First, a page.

As a side note, I got to talk to the author.  He took a lot of care to craft solid female characters in a novel filled with guns and special ops and wanted to know if that came across for me.  I've read a number of books where the women sound like angry teenage boys crammed into skimpy blouses, but not this one.  It was refreshing to read an action book where women weren't relegated to hard-core cold killers or love interests.  I'm resisting the urge to gush about the fascinating Sarah Downer.  Thoroughly enjoyable book -- but do check the content table.  It made me think, but it's not for every audience.

Market: Adult Fiction
Language: Military grade.
Sensuality: Mild, except note the foul language, and check Mature Themes.
Violence: Like the Hunger Games times three.  Maybe four.  Occasionally disturbing.
Mature Themes: Death, military action, abuse, civil rights, discrimination

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January 15, 2012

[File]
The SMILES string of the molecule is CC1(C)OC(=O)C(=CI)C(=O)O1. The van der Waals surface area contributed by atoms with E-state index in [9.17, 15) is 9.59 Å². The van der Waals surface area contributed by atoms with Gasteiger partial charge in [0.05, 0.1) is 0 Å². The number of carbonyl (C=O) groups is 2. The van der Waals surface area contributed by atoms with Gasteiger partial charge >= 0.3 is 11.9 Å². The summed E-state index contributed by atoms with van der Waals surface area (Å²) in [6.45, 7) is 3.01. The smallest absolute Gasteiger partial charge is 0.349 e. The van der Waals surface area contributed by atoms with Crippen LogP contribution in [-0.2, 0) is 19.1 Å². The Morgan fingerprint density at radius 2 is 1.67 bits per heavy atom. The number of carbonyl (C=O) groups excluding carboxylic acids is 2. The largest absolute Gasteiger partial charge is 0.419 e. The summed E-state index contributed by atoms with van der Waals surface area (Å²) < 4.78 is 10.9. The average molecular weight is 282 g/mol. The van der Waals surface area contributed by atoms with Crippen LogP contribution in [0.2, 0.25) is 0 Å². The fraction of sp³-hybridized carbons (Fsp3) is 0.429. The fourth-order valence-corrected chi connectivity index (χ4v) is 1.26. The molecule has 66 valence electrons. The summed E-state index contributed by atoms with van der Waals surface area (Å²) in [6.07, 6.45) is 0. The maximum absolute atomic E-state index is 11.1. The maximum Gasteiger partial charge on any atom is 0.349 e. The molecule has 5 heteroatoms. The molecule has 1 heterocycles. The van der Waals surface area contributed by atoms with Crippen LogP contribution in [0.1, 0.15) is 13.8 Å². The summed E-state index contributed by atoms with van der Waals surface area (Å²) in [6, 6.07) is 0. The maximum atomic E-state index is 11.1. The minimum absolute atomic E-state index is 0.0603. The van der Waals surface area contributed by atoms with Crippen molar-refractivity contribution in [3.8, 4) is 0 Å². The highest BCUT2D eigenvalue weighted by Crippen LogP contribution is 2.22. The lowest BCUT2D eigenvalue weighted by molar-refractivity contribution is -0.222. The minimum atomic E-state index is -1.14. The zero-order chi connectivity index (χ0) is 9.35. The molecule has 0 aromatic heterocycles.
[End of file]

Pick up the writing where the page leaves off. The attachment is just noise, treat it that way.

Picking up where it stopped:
Sarah Vowell exposes the glorious conundrums of American history and culture with wit, probity, and an irreverent sense of humor. With Assassination Vacation, she takes us on a road trip like no other -- a journey to the pit stops of American political murder and through the myriad ways they have been used for fun and profit, for political and cultural advantage. . . . We learn about the jinx that was Robert Todd Lincoln (present at the assassinations of Presidents Lincoln, Garfield, and McKinley) and witness the politicking that went into the making of the Lincoln Memorial. The resulting narrative is much more than an entertaining and informative travelogue -- it is the disturbing and fascinating story of how American death has been manipulated by popular culture, including literature, architecture, sculpture, and -- the author's favorite -- historical tourism.  (Amazon)